Sweden is a Scandinavian country known for providing an impressive amount of humanitarian aid. Sweden’s foreign aid strategies are both similar and unique to the objectives of other countries. The Organisation for Economic Cooperative and Development (OECD) praises Sweden as a leader in foreign aid because of the nation’s “consistent generous levels of official development assistance” and for “its global development leadership on peace and conflict prevention.”
Sweden’s Foreign Aid Record
The Swedish government has long shown concern for humanitarian issues. In 1975, the country achieved the United Nations’ goal of providing 0.7 percent of the nation’s gross national income (GNI) on official development assistance (ODA). In 2008, Sweden contributed 1 percent of its GNI. This number has continued to escalate and is now at 1.4 percent.
In comparison to other countries, Sweden is the largest donor in proportion to the productivity of its economy. Countries that follow are the United Arab Emirates, which contributes 1.09 percent of its GNI, and Norway, which contributes 1.05 percent. These countries are the only three countries whose foreign aid agenda reserves more than one percent of their GNI.
Equality is a core tenant of the Swedish foreign aid mission. In 2014, Sweden was the first country to implement a Feminist Foreign Policy, a strategy that promotes gender equality and women’s rights. Socially, women in countries receiving aid have been provided with programs on how to prevent and resolve instances of discrimination and abuse. Legally, female representation in the government and in the private sector has improved in these countries as well.
Sweden’s Foreign Aid Agency
Sweden’s most effective agency that works to downsize poverty and foster development is called Sida, or the Swedish International Development Cooperation Agency. The agency methodically establishes democracy throughout countries in order to achieve these two goals.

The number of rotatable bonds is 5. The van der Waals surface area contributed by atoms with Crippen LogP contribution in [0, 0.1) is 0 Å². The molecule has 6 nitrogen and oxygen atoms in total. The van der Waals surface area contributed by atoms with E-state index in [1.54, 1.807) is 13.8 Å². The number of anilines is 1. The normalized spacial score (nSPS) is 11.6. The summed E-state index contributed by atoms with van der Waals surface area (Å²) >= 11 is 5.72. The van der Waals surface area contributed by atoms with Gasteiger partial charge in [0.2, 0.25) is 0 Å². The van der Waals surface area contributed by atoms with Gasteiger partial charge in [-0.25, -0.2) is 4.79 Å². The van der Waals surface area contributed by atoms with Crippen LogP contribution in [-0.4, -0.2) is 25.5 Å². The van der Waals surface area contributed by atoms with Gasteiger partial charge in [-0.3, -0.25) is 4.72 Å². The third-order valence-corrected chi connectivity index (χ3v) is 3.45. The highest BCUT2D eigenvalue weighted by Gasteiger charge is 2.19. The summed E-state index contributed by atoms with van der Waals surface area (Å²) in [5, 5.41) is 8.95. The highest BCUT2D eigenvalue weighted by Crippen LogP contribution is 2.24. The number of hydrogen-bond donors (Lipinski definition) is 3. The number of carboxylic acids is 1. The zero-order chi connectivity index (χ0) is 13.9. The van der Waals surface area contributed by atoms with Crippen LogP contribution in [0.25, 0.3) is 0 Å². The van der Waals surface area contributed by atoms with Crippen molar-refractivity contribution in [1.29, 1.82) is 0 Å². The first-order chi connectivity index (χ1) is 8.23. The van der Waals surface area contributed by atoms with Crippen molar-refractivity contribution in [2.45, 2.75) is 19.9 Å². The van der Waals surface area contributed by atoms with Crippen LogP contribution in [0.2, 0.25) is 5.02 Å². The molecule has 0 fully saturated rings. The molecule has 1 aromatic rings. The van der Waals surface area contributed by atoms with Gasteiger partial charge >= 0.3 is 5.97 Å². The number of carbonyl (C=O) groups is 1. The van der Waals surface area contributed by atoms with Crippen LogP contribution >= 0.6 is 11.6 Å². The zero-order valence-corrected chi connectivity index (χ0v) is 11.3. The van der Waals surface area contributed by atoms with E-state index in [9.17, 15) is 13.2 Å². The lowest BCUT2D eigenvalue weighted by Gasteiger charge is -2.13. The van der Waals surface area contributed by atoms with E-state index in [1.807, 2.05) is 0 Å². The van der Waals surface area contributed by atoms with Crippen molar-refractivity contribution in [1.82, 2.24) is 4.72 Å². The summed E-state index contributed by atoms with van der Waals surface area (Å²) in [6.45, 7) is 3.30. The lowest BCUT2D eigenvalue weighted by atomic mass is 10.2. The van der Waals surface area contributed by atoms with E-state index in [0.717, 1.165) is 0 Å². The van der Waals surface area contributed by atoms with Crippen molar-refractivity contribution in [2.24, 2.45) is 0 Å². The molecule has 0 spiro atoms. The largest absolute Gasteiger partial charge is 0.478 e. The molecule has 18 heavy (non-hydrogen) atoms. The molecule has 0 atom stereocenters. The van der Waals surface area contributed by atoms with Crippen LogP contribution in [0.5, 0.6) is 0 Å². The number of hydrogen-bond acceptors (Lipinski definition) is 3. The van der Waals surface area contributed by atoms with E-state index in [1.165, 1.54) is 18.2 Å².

Sida provides impoverished countries with humanitarian aid for emergency relief and long-term aid for development. Long-term development is the more intricate of the programs. The Swedish government implements this long-term aid with two principles in mind. First, that varying policy areas need to work together to produce positive development; second, that humanitarian aid should be implemented with the perspective that people are capable and eager to accept change.
As of 2007, Sida has 33 partner countries to which they are currently providing aid. While this number has reduced from approximately 125 since the 80s, the extensive efforts put into individual projects illustrate why Sweden is a leader in foreign aid.
Sida’s Work in Syria
Most recently, Sweden has proven itself as a leader in foreign aid through its dedication to those suffering through the Syrian crisis. Due to the disastrous conflict, there are currently 11.7 million individuals in need of assistance. Many hospitals, schools and markets have been destroyed as well.
Sida has allocated more than SEK 367 million (approximately 37.2 million USD) to humanitarian relief in Syria in 2019. This aid goes directly toward life-saving interventions. Basic needs are given to the country’s most vulnerable individuals who live in refugee camps and other communities. Much of Sida’s aid has also gone to Syria’s neighboring countries who receive the most refugees such as Jordan, Turkey and Lebanon.
Lastly, Sida donates to United Nations organizations present in Syria. The Swedish foreign aid machine has worked closely with the International Red Cross and Red Crescent Movement, as well as UNICEF, to improve the infrastructure required to fulfill the needs of Syrian refugees. These organizations have access to local partnerships scattered around the region that continue to provide health care, education and safe housing to displaced individuals.
What Does the Future Hold?
The Ministry of Foreign Affairs estimates that the number of refugees around the world will increase in the years to come. As this reality materializes, global leaders will only benefit from emulating the Swedish government’s extensive efforts to fund, provide and implement efficient humanitarian aid policies.
– Annie O’Connell